The national folk epic of Finland is here presented in an English translation that is both scholarly and eminently readable. To avoid the imprecision and metrical monotony of earlier verse translations, Francis Magoun has used prose, printed line for line as in the original so that repetitions, parallelisms, and variations are readily apparent. The lyrical passages and poetic images, the wry humor, the tall-tale extravagance, and the homely realism of the Kalevala come through with extraordinary effectiveness.
Thanks to a…clear, accurate version by Francis Magoun, Kalevala is accessible to interested readers everywhere… The kaleidoscopic Kalevala opens with the creation of the world and the birth of the ancient hero, Väinämöinen, a being of supernatural origins. The work then turns to the relations between two communities: Kalevala (‘Land of the Kaleva’—the poetic name for Finland), led by Väinämöinen, and Pohjola (‘Land of the North’), ruled by Louhi, and old woman who can change into an avenging dragon… This…version, expertly…translated by Francis Magoun and recently issued by Harvard University Press, is probably the best translation readily available in English today.
Into the shifting of tone from lyrically tragic poems to those about warfare, from wedding lays to sheer horseplay, Magoun has infused the unmistakable speech rhythm and diction of our own language… The Kalevala is a monumental work.
The original sense [of the Kalevala] breaks through in a refreshing new way… The philologist and folklorist will welcome the new precision of thought and expression. For English students of Kalevala…this is an indispensable book… Dr. Magoun’s re-appraisal of this museum piece from Finland brushes off some of the dust and helps us to see anew something of its originality and distinction.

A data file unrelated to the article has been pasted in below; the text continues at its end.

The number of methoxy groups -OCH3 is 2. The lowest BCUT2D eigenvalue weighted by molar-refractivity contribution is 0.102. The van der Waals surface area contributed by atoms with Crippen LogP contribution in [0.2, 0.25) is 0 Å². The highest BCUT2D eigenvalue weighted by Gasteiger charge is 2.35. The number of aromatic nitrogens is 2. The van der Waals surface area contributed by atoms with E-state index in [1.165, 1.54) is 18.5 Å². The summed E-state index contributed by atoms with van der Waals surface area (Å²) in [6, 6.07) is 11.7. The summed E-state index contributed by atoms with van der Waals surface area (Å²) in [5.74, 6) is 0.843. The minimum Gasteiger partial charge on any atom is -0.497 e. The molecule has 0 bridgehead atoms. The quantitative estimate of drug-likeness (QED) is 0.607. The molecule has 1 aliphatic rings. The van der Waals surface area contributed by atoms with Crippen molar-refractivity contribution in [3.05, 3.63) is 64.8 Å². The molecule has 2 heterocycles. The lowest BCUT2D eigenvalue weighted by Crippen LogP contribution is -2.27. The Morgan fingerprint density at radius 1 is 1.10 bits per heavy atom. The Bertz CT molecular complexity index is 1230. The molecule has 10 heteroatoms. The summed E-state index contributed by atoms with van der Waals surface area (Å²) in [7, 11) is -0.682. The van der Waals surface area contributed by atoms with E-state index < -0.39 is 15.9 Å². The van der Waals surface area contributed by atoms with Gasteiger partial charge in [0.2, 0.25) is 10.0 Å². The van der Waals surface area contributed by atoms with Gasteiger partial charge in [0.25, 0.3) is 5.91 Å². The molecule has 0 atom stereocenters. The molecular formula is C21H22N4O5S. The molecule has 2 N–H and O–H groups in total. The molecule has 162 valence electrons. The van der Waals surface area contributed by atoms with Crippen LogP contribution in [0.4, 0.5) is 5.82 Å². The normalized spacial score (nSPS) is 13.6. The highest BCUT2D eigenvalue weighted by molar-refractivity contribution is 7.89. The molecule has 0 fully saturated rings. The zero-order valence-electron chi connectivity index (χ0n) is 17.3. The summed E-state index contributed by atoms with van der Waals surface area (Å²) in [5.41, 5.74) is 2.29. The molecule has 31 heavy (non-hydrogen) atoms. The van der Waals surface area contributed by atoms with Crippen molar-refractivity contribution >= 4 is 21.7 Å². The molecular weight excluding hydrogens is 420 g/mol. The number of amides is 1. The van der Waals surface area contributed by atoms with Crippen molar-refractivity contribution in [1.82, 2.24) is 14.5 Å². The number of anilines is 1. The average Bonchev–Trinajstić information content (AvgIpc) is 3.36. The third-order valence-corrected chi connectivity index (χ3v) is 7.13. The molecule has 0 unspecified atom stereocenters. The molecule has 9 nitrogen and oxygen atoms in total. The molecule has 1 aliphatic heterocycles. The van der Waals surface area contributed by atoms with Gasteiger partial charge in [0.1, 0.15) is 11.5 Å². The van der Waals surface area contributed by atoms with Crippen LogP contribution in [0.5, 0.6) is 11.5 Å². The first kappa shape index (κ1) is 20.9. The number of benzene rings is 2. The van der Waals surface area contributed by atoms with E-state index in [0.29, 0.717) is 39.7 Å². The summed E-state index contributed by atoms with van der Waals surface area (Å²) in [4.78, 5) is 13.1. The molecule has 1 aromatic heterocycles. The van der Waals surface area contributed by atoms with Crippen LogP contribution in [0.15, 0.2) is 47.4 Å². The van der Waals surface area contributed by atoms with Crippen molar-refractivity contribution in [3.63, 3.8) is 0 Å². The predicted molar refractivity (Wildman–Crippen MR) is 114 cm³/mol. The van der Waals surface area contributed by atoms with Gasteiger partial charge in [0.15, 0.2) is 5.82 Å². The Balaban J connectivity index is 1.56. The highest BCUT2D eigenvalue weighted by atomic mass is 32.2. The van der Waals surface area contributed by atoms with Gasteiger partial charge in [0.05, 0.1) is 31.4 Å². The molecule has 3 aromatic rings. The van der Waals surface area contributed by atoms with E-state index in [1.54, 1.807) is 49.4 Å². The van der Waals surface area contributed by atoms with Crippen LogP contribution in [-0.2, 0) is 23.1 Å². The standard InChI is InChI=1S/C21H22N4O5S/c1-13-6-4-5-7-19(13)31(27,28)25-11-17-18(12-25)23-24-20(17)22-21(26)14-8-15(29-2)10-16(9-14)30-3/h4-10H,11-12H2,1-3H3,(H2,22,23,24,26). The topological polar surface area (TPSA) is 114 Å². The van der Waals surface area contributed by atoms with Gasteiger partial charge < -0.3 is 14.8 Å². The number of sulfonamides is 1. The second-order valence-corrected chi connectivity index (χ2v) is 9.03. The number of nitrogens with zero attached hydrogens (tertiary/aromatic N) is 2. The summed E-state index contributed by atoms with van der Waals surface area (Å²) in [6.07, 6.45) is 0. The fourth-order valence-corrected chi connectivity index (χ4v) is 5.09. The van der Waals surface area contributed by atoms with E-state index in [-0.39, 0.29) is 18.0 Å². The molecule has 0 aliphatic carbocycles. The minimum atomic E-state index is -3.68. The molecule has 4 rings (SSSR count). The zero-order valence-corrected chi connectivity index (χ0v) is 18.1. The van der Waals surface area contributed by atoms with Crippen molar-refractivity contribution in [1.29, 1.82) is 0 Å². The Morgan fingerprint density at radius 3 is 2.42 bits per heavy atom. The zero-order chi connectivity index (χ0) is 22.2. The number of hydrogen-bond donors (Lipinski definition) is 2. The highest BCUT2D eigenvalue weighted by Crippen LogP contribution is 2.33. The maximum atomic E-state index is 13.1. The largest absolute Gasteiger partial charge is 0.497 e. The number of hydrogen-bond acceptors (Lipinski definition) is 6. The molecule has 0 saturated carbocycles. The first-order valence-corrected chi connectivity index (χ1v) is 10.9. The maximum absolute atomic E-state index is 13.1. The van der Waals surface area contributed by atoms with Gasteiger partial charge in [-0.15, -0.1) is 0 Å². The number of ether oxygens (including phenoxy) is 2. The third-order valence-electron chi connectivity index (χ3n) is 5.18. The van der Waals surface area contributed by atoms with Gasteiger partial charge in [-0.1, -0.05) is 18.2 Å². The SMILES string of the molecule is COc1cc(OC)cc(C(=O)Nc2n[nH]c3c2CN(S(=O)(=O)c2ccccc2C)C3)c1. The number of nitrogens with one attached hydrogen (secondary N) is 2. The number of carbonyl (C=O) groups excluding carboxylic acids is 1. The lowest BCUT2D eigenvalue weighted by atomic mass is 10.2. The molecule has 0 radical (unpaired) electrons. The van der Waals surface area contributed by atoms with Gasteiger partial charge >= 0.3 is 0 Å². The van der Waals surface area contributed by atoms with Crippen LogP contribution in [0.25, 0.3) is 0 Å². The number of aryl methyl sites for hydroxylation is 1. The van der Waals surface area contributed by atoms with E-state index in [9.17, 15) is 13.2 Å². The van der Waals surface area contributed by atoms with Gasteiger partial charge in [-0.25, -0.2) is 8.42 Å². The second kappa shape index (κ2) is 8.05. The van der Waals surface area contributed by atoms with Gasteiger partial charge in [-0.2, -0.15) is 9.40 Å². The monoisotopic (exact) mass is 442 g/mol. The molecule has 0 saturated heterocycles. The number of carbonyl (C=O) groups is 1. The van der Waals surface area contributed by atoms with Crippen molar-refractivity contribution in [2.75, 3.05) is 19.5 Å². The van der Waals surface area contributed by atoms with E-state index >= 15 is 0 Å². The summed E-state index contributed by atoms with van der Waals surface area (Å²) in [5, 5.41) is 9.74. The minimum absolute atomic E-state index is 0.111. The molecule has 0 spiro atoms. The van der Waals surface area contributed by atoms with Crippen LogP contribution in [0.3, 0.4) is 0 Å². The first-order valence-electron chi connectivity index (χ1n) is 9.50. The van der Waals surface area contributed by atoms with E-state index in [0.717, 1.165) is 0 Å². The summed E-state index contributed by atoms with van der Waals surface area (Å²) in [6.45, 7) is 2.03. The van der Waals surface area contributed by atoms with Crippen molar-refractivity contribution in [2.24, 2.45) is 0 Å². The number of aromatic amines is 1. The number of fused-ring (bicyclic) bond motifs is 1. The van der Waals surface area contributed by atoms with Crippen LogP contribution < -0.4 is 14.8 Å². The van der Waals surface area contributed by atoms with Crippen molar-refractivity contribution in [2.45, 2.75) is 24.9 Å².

This authoritative new translation of the Kalevala, together with the materials the volume contains relating the poetic style of the Finnish songs to the style of other orally composed poetry, is especially significant to students of European folklore… Both Professor Magoun and the Harvard University Press have placed many generations of folklorists in their debt.
What distinguishes this work from other Kalevala translations is the fact that Professor Magoun presents a prose translation of the national folk epic of Finland, a translation which is accurate and scholarly in every detail… The translator makes his translation agree line for line with the original; the result is that this translation makes readily apparent the parallelisms, the poetic images, and the wry humor as well as the homely realism of the Finnish original.
- 440 pages
- 6-1/8 x 9-1/4 inches
- Harvard University Press
- Compiled by Elias Lönnrot
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